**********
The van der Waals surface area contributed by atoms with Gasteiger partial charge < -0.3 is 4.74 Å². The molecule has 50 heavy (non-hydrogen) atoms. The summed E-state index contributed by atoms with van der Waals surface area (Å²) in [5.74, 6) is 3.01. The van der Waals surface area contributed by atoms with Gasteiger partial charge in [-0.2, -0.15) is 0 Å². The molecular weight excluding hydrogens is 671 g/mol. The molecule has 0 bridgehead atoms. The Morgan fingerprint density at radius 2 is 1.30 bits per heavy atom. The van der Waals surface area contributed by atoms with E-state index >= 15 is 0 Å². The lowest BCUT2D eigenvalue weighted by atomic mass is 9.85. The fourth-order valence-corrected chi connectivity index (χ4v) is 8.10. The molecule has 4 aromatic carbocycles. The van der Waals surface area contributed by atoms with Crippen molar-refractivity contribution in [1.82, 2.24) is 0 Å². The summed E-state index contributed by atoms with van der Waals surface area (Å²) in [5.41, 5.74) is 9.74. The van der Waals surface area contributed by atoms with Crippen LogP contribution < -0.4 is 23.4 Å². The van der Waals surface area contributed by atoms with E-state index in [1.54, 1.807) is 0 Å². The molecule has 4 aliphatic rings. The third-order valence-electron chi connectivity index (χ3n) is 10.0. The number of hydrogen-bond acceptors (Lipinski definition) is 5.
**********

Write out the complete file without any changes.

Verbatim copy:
The van der Waals surface area contributed by atoms with Gasteiger partial charge < -0.3 is 4.74 Å². The molecule has 50 heavy (non-hydrogen) atoms. The summed E-state index contributed by atoms with van der Waals surface area (Å²) in [5.74, 6) is 3.01. The van der Waals surface area contributed by atoms with Gasteiger partial charge in [-0.2, -0.15) is 0 Å². The molecular weight excluding hydrogens is 671 g/mol. The molecule has 0 bridgehead atoms. The Morgan fingerprint density at radius 2 is 1.30 bits per heavy atom. The van der Waals surface area contributed by atoms with E-state index >= 15 is 0 Å². The lowest BCUT2D eigenvalue weighted by atomic mass is 9.85. The fourth-order valence-corrected chi connectivity index (χ4v) is 8.10. The molecule has 4 aromatic carbocycles. The van der Waals surface area contributed by atoms with Crippen molar-refractivity contribution in [1.82, 2.24) is 0 Å². The summed E-state index contributed by atoms with van der Waals surface area (Å²) in [5.41, 5.74) is 9.74. The van der Waals surface area contributed by atoms with Crippen LogP contribution < -0.4 is 23.4 Å². The van der Waals surface area contributed by atoms with E-state index in [1.54, 1.807) is 0 Å². The molecule has 4 aliphatic rings. The third-order valence-electron chi connectivity index (χ3n) is 10.0. The number of hydrogen-bond acceptors (Lipinski definition) is 5.